In this thesis multielement chemical analyses (mainly ICP-MS) are used to study the past, present and potential future dispersion of chemical elements, mainly in and around the small town of Jakobstad (Pietarsaari), Finland. The materials studied were till, boreal forest humus, various urban soils, street dust, lake sediments and sediment leachates. The results first of all show that multielement analytical methods are useful, if not totally necessary, in order to grasp the presence and dispersion of various elements from both natural and anthropogenic sources. This is especially important when dealing with the dispersion of toxic elements. The most important specific findings of this thesis are: the presence of reduced sulphur in natural lake sediments can lead to considerable leakage of many elements if the sediments are dredged and allowed to oxidise; that boreal forest humus can be used to track the past urban dispersion of various chemical elements; boron can be used to track wood fires from sedimentary profiles; that the use of red lead has caused extreme lead concentration in the topsoil from small-scale usage. This lead can be "invisible" and highly bioavailable to certain bacteria and most likely also to other organisms; that tungsten carbide is enriched in the urban humus and dust and dispersed to the environment from the studded tyres as < 0.1 -1.4 um particles.

Abstract [sv]

Urbana områden är kärnområden för människans användning av de flesta kemiska element. Dessa element kan vara kända beståndsdelar i de varor och kemikalier som vi använder men ofta utan vi är medvetna om dem. Det finns många sätt på vilka element kan spridas från de olika mänskliga aktiviteterna. Välkända spridningsprocesser är olika punktkällor (t.ex. industriell förorening), diffusa källor (t.ex. trafik) samt den historiska användingen av element och kemikalier. Egentligen kommer allt som någonsin har producerats att hamna någonstans - det är bara en tidsfråga. Marken och sedimenten är de huvudsakliga deponierna för element som spridits från de ovan nämnda och andra källor. En av de viktigaste orsakerna till att vara uppmärksam på spridningen av element är det kända faktum att många element är giftiga eller potentiellt giftiga. På grund av det stora antalet varor och kemikalier som använts i urbana områden, under upp till tusentals år, kan man inte med säkerhet veta vilka element som är anrikade på specifika ställen. Dessutom kan förekomsten av ett specifikt element vara "oväntat" vilket kan leda till att det överhuvudtaget inte blir analyserat från ett urbant miljörelaterat prov.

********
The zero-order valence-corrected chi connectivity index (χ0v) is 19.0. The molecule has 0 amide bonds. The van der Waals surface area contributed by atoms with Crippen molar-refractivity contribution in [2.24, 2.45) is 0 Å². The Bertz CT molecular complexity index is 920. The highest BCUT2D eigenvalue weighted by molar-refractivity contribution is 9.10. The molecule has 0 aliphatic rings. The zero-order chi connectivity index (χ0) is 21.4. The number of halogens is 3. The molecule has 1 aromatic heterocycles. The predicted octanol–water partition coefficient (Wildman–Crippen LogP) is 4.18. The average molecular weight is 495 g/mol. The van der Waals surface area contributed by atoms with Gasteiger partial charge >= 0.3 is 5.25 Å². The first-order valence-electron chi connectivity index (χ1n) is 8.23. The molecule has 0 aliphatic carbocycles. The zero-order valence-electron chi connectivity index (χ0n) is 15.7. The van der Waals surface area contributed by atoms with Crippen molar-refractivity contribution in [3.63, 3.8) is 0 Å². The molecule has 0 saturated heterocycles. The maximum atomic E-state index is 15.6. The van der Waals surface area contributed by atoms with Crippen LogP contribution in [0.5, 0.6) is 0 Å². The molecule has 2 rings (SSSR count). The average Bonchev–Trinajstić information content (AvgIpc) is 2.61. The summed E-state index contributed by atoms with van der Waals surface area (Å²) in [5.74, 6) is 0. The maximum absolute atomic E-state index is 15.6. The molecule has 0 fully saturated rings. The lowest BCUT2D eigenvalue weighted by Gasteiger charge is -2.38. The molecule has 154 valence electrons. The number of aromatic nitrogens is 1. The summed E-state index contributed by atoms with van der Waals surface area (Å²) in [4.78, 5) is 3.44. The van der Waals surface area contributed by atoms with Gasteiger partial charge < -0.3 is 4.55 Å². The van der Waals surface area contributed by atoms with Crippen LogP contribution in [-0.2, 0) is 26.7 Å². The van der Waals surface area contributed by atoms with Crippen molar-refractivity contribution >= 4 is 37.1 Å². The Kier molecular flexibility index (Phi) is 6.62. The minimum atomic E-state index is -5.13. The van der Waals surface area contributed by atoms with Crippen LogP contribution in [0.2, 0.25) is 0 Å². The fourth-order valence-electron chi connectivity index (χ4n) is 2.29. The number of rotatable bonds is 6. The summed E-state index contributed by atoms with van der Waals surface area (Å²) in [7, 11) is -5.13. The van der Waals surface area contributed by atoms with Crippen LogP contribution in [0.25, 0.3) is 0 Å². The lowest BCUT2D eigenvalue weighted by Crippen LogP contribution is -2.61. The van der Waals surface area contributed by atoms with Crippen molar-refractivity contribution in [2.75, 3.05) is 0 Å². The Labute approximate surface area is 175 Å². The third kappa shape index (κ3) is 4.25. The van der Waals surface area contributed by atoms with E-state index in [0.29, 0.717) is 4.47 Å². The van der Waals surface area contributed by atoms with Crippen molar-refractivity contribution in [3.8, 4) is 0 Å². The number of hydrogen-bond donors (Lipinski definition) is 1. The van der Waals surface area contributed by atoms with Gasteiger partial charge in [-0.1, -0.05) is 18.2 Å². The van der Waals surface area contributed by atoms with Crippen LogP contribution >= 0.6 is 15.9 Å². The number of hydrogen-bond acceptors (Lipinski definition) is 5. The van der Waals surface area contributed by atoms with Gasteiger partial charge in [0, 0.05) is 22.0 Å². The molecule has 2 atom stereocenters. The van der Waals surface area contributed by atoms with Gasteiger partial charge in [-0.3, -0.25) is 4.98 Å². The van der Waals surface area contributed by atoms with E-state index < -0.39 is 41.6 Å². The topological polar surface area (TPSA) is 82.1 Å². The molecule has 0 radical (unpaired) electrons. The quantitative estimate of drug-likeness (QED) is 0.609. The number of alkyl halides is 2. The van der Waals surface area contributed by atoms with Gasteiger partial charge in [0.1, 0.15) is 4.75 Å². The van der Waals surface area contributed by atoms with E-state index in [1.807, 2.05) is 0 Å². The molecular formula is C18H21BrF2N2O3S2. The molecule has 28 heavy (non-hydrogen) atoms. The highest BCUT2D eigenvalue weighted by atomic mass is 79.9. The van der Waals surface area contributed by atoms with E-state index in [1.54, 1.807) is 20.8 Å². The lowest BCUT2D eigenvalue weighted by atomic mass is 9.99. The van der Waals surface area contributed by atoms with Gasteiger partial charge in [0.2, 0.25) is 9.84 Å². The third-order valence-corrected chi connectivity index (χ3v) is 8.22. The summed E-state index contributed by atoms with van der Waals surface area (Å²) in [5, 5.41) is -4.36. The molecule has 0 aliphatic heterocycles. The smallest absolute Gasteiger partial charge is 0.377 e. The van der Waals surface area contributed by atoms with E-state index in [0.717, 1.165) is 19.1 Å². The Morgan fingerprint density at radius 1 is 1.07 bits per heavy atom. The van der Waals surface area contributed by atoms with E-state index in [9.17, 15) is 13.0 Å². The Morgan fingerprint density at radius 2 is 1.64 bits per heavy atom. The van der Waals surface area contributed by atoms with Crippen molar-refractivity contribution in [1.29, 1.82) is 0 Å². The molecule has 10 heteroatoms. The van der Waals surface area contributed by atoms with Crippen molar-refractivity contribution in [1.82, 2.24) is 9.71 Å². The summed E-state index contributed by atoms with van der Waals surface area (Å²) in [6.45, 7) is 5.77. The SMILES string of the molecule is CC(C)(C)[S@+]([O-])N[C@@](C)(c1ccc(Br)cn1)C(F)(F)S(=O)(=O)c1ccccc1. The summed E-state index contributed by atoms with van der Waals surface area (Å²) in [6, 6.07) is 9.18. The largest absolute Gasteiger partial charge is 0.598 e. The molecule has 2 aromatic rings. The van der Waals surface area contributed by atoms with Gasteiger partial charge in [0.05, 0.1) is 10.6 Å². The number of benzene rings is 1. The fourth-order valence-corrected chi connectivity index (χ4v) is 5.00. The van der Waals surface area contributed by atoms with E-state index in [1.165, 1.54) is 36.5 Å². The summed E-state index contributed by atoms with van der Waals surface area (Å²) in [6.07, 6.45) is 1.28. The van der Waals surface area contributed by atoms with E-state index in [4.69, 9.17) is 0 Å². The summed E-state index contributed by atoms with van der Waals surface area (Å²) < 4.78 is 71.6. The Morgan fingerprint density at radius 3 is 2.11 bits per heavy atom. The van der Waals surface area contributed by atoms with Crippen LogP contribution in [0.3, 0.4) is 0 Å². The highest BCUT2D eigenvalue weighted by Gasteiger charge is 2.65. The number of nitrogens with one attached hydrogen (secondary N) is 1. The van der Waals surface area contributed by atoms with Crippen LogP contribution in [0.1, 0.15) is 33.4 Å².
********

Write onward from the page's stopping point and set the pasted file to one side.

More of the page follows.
I denna avhandling används multielement metoder (främst ICP-MS) för att studera många element samtidigt från både tidigare, den nutida samt den möjliga framtida spridningen av element i och omkring Jakobstad (Pietarsaari), en småstad i Finland. Prov- och analysmaterialet består av morän, skogshumus, olika urbana jordar, gatudamm, sjösediment samt lakvatten från sediment. Resultaten pekar först och främst på att multielement metoder är användbara, om inte helt nödvändiga, om vi skall kunna begripa oss på förekomsten och spridningen av olika element från både naturliga och av människan förorsakade källor. Detta är speciellt viktigt i fall där det rör sig om giftiga element. De viktigaste enskilda resultaten i denna avhandling är: reducerat svavel i sjösediment kan leda till ett betydande läckage av flera element ifall sedimenten muddras och tillåts oxidera; skogshumus kan användas för att kartera spridningen av olika element i den urbana miljön; bor kan användas för att spåra bränder av trämaterial från sedimentprofiler; användningen av blymönja har resulterat i extrema blyhalter i ytjorden p.g.a. småskalig användning. Detta bly kan vara både "osynligt" och mycket biotillgängligt för vissa bakterier, samt sannolikt även för andra organismer; volframkarbid anrikas i urbant humus och damm och sprids till miljön från dubbdäck som partiklar i storleksklassen < 0.1 -1.4 um.

Series
Dissertation series / University of Kalmar, Faculty of Natural Science, ISSN 1650-2779 ; 16
National Category
Environmental Sciences
Research subject
Environmental Science, Environmental Chemistry; Environmental Science, Environmental Chemistry
Identifiers
urn:nbn:se:hik:diva-147 (URN)9189584-32-5 (ISBN)
Public defence
2005-01-14, 00:00 (English)
Supervisors
Available from: 2008-02-14 Created: 2008-02-14 Last updated: 2010-03-09